“I was a trial attorney for over 50 years. I tried some very heavy civil personal injury cases on behalf of defendants. The jury system is not foolproof, but it works 95 percent of the time. Would you rather have a bench trial with a judge who has some preconceived idea of what’s right or wrong, or 12 jurors of your peers? The case that goes off the rails gets all the publicity.”

Neither of these attorneys was speaking directly to the Benton case but generally about the system.

And their comments are fair. Truth is we’re not talking about science here. All of this is very subjective. The juror I spoke to felt after sitting through the trial and deliberations, the system was broken. Others disagree. And in a civil case like this one, all you need to win is a 10-2 favorable vote or better.

But let’s get back to the juror’s experience.

Hanson is a 64-year-old retired geologist who has lived in Clark County for a decade. After her jury experience she was quite disillusioned with the system, she said.

Her disillusionment started soon after deliberations began. Of the 12 jurors, she said nine had their minds made up immediately. She and two others appeared to start with an open mind. But the others sided with the Benton supporters pretty quickly, leaving her alone.

Look, being the only one in a situation like this is a very difficult task. Those who have seen “12 Angry Men” can appreciate how improbable it was for one guy standing alone to somehow convince 11 other jurors that they were wrong and he was right. But this ain’t the movies.

Still, I asked her if she gave it the ol’ college try. Was she tough?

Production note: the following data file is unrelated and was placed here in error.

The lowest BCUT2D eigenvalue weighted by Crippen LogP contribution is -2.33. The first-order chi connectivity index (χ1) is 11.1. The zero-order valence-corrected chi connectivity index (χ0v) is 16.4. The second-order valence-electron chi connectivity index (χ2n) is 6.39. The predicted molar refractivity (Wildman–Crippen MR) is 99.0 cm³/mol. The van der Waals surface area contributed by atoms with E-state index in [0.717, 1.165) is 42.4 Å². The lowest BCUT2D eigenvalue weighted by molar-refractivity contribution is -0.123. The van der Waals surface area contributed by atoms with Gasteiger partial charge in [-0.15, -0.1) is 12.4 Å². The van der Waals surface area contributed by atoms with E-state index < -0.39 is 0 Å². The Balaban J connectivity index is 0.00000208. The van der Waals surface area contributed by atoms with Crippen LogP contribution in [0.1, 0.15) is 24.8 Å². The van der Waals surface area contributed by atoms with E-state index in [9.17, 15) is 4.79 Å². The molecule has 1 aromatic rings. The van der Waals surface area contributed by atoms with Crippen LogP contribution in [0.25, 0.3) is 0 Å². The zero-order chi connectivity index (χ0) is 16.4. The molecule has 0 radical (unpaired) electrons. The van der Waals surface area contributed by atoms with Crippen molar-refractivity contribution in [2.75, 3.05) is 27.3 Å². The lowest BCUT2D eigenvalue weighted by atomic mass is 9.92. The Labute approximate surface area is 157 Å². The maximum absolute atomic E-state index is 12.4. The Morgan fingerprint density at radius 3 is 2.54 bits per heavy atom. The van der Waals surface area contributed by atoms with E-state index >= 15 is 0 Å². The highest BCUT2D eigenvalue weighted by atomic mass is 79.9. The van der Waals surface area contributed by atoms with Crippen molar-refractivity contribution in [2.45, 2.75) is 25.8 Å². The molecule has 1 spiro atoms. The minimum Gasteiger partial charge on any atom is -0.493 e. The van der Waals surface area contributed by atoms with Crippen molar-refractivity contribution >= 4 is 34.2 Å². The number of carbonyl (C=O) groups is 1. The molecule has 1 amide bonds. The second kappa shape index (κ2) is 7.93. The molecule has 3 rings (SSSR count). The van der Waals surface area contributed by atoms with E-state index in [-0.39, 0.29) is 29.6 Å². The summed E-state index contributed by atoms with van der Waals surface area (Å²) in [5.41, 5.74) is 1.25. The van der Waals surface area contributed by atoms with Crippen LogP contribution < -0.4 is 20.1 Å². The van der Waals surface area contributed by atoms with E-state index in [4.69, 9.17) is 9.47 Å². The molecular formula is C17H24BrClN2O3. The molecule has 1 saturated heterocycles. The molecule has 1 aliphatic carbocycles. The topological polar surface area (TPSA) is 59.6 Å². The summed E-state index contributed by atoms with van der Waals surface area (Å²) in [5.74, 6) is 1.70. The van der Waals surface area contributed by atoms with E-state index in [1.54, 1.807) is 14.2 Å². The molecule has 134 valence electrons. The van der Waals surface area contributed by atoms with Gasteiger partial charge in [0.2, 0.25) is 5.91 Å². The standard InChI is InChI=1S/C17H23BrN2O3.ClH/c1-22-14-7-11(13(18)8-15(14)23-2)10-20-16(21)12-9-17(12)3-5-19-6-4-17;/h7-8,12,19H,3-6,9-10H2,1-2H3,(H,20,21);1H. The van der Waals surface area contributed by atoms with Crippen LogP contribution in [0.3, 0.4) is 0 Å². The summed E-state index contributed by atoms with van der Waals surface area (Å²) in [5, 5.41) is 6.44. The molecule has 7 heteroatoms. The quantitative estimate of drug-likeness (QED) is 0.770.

“Initially I was. I tried to stay very professional, I stayed calm. They would say stuff like ‘I bet this happened’ and they would go off for hours on making up stuff and I would say ‘You can’t say that, we don’t know what happened’ and they would say “Well, we’re pretty sure that’s what happened.’”

“They all ganged up (on me.)”

Another example of the heavy leaning toward Benton was what they thought of him … and the county.

“(Benton and the two others) were saviors, angels, experts. They were in the right on everything, the county was totally wrong. They all said the county should provide everybody with a job for life.”

Huh? A job for life?

Hanson said the jurors also rationalized their award wasn’t coming from the county taxpayers’ pockets. It was coming from an insurance company.

I’ve always felt this was a goofy rationalization. Does anyone actually think insurance companies aren’t making money? Believe me, it’s costing taxpayers money.

Any answers?

I’m not sure there are any easy answers to this issue. If it’s true that 95 percent of the cases are fair, do we just put up with the anomalies? But what if only 50 percent of the cases turn out to be fair? Would having judges make the decisions be better? They, of course, know the law, but what of their prejudices? Should we be more diligent in selecting jurors? How about asking tougher, more “difficult” questions to prospective jurors? What about creating a group of professional jurors? They would all be heavily vetted. That would take the wildcard aspect of getting jurors on a case that are not fit.

My sense is we’re trending in the wrong direction here. And it’s probably the right time to ask ourselves some questions about how to make the system better.